9. A method of operating a solid state lighting panel including at least one tile and having a principal plane, at least a first string of solid state lighting devices on a first side of the at least one tile and configured to emit light at a first dominant wavelength and a second string of solid state lighting devices on the first side of the at least one tile and configured to emit light at a second dominant wavelength, different from the first dominant wavelength, and a control system configured to generate a first pulse width modulation (PWM) control signal for controlling drive current supplied to the first string of solid state lighting devices and a second PWM control signal for controlling drive current supplied to the second string of solid state lighting devices, the method comprising:
generating the first control signal by generating a train of PWM pulses having leading edges that occur at first time instants; and
generating the second control signal by generating a train of PWM pulses having leading edges that occur at second time instants that are different from the first time instants;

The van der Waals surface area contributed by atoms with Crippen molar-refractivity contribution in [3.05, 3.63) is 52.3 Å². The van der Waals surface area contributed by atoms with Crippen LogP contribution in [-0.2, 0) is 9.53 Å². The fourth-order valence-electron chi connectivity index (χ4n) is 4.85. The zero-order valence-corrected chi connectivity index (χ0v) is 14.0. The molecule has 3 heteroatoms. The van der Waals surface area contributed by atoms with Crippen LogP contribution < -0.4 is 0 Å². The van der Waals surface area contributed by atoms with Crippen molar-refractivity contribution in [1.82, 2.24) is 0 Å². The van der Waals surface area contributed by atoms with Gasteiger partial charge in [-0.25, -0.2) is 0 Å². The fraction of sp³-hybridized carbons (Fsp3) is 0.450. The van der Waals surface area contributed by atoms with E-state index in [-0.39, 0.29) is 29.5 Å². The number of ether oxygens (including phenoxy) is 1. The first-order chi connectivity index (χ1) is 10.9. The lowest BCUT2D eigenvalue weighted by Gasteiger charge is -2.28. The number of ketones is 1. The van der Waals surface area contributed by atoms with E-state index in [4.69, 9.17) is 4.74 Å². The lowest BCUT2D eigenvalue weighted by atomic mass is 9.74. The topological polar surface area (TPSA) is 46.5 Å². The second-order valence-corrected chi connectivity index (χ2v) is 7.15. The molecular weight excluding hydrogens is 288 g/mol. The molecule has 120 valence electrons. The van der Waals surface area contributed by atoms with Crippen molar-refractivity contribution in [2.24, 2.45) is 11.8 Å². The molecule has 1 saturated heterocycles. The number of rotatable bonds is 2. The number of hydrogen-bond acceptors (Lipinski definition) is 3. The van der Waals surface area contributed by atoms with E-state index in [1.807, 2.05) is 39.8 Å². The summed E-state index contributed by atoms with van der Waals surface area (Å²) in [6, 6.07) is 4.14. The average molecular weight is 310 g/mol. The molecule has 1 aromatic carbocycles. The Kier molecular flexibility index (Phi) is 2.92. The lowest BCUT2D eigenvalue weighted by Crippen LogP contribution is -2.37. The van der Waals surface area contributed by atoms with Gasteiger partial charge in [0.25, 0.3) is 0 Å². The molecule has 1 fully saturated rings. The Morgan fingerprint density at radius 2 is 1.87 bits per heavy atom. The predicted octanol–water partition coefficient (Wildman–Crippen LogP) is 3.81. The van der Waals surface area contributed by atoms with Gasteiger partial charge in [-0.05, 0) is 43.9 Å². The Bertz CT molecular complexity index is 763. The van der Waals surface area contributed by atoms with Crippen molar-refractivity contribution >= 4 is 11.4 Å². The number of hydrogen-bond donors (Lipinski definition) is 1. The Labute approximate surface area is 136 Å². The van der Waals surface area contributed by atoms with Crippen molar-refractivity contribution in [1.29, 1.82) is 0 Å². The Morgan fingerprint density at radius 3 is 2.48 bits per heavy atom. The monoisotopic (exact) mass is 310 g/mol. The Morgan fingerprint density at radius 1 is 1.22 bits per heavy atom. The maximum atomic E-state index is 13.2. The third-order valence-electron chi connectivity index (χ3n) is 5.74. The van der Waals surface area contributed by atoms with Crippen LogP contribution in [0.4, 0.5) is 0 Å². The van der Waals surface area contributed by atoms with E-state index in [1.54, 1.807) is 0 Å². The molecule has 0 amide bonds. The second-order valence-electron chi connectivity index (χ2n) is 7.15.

wherein the first and second strings of solid state lighting devices are energized in response to the first and second control signals to emit light having a combined color that is a combination of light emitted by the first string of solid state lighting devices and the second string of solid state lighting devices.
Description
FIELD OF THE INVENTION

The present invention relates to solid state lighting, and more particularly to solid state lighting and to systems and methods for adjusting the light output of solid state lighting.

BACKGROUND

Solid state lighting arrays are used for a number of lighting applications. For example, solid state lighting panels including arrays of solid state lighting devices have been used as direct illumination sources, for example, in architectural and/or accent lighting. A solid state lighting device may include, for example, a packaged light emitting device including one or more light emitting diodes (LEDs). Inorganic LEDs typically include semiconductor layers forming p-n junctions. Organic LEDs (OLEDs), which include organic light emission layers, are another type of solid state light emitting device. Typically, a solid state light emitting device generates light through the recombination of electronic carriers, i.e. electrons and holes, in a light emitting layer or region.